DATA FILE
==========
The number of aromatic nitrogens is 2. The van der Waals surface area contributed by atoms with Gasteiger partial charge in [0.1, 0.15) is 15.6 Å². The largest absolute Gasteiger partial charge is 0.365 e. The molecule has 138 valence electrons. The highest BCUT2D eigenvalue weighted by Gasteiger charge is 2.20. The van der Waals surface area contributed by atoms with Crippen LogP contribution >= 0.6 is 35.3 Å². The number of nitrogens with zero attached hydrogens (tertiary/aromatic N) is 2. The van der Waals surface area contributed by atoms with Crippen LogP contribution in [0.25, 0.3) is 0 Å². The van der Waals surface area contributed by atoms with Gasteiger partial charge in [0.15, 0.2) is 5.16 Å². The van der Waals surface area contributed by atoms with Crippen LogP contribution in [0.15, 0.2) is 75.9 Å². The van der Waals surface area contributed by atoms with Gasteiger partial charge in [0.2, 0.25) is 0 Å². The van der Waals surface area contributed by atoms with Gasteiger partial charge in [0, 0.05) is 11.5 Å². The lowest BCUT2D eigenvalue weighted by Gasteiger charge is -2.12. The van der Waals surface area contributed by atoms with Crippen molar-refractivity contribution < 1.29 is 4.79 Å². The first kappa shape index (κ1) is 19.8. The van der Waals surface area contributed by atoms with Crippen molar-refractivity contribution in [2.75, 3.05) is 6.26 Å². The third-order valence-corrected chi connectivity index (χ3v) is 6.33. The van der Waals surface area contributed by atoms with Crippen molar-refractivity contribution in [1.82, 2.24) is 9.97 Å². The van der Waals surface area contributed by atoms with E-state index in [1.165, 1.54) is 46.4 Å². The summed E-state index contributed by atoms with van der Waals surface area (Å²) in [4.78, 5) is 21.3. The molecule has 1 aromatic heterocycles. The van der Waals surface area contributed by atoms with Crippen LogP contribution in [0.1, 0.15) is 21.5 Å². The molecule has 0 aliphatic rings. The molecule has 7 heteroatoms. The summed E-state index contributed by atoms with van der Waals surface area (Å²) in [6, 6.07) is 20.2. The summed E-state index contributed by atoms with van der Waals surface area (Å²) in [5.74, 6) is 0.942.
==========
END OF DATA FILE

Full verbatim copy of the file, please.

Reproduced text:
The number of aromatic nitrogens is 2. The van der Waals surface area contributed by atoms with Gasteiger partial charge in [0.1, 0.15) is 15.6 Å². The largest absolute Gasteiger partial charge is 0.365 e. The molecule has 138 valence electrons. The highest BCUT2D eigenvalue weighted by Gasteiger charge is 2.20. The van der Waals surface area contributed by atoms with Crippen LogP contribution >= 0.6 is 35.3 Å². The number of nitrogens with zero attached hydrogens (tertiary/aromatic N) is 2. The van der Waals surface area contributed by atoms with Crippen LogP contribution in [0.25, 0.3) is 0 Å². The van der Waals surface area contributed by atoms with Gasteiger partial charge in [0.15, 0.2) is 5.16 Å². The van der Waals surface area contributed by atoms with Crippen LogP contribution in [0.15, 0.2) is 75.9 Å². The van der Waals surface area contributed by atoms with Gasteiger partial charge in [0.2, 0.25) is 0 Å². The van der Waals surface area contributed by atoms with Gasteiger partial charge in [0, 0.05) is 11.5 Å². The lowest BCUT2D eigenvalue weighted by Gasteiger charge is -2.12. The van der Waals surface area contributed by atoms with Crippen molar-refractivity contribution < 1.29 is 4.79 Å². The first kappa shape index (κ1) is 19.8. The van der Waals surface area contributed by atoms with Crippen molar-refractivity contribution in [2.75, 3.05) is 6.26 Å². The third-order valence-corrected chi connectivity index (χ3v) is 6.33. The van der Waals surface area contributed by atoms with Crippen molar-refractivity contribution in [1.82, 2.24) is 9.97 Å². The van der Waals surface area contributed by atoms with E-state index in [1.165, 1.54) is 46.4 Å². The summed E-state index contributed by atoms with van der Waals surface area (Å²) in [4.78, 5) is 21.3. The molecule has 1 aromatic heterocycles. The van der Waals surface area contributed by atoms with Crippen LogP contribution in [0.1, 0.15) is 21.5 Å². The molecule has 0 aliphatic rings. The molecule has 7 heteroatoms. The summed E-state index contributed by atoms with van der Waals surface area (Å²) in [6, 6.07) is 20.2. The summed E-state index contributed by atoms with van der Waals surface area (Å²) in [5.74, 6) is 0.942.